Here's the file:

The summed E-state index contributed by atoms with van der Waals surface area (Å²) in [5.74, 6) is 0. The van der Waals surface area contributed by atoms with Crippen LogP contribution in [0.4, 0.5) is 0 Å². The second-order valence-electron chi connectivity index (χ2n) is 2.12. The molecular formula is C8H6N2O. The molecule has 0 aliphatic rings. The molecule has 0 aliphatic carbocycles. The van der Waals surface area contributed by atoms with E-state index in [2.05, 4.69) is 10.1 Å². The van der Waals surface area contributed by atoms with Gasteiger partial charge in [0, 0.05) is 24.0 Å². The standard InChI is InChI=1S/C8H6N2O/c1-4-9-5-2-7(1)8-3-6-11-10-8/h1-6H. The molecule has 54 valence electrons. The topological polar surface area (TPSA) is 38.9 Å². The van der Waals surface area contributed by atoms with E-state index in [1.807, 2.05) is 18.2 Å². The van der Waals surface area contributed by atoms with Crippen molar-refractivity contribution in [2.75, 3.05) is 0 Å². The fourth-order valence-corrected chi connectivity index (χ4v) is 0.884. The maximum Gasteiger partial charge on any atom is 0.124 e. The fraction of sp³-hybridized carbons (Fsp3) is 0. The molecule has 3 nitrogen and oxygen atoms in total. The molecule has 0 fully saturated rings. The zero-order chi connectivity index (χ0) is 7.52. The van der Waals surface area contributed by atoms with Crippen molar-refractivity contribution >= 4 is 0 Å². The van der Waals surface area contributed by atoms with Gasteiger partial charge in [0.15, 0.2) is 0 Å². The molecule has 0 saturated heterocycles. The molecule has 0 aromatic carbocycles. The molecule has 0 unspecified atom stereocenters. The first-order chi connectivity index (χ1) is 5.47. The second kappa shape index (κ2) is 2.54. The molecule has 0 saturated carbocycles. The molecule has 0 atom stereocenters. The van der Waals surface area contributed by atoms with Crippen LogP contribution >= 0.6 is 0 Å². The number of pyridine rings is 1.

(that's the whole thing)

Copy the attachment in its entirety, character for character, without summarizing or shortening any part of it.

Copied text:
The summed E-state index contributed by atoms with van der Waals surface area (Å²) in [5.74, 6) is 0. The van der Waals surface area contributed by atoms with Crippen LogP contribution in [0.4, 0.5) is 0 Å². The second-order valence-electron chi connectivity index (χ2n) is 2.12. The molecular formula is C8H6N2O. The molecule has 0 aliphatic rings. The molecule has 0 aliphatic carbocycles. The van der Waals surface area contributed by atoms with E-state index in [2.05, 4.69) is 10.1 Å². The van der Waals surface area contributed by atoms with Gasteiger partial charge in [0, 0.05) is 24.0 Å². The standard InChI is InChI=1S/C8H6N2O/c1-4-9-5-2-7(1)8-3-6-11-10-8/h1-6H. The molecule has 54 valence electrons. The topological polar surface area (TPSA) is 38.9 Å². The van der Waals surface area contributed by atoms with E-state index in [1.807, 2.05) is 18.2 Å². The van der Waals surface area contributed by atoms with Crippen molar-refractivity contribution in [2.75, 3.05) is 0 Å². The fourth-order valence-corrected chi connectivity index (χ4v) is 0.884. The maximum Gasteiger partial charge on any atom is 0.124 e. The fraction of sp³-hybridized carbons (Fsp3) is 0. The molecule has 3 nitrogen and oxygen atoms in total. The molecule has 0 fully saturated rings. The zero-order chi connectivity index (χ0) is 7.52. The van der Waals surface area contributed by atoms with Crippen molar-refractivity contribution >= 4 is 0 Å². The van der Waals surface area contributed by atoms with Gasteiger partial charge in [0.15, 0.2) is 0 Å². The molecule has 0 saturated heterocycles. The molecule has 0 aromatic carbocycles. The molecule has 0 unspecified atom stereocenters. The first-order chi connectivity index (χ1) is 5.47. The second kappa shape index (κ2) is 2.54. The molecule has 0 saturated carbocycles. The molecule has 0 atom stereocenters. The van der Waals surface area contributed by atoms with Crippen LogP contribution >= 0.6 is 0 Å². The number of pyridine rings is 1.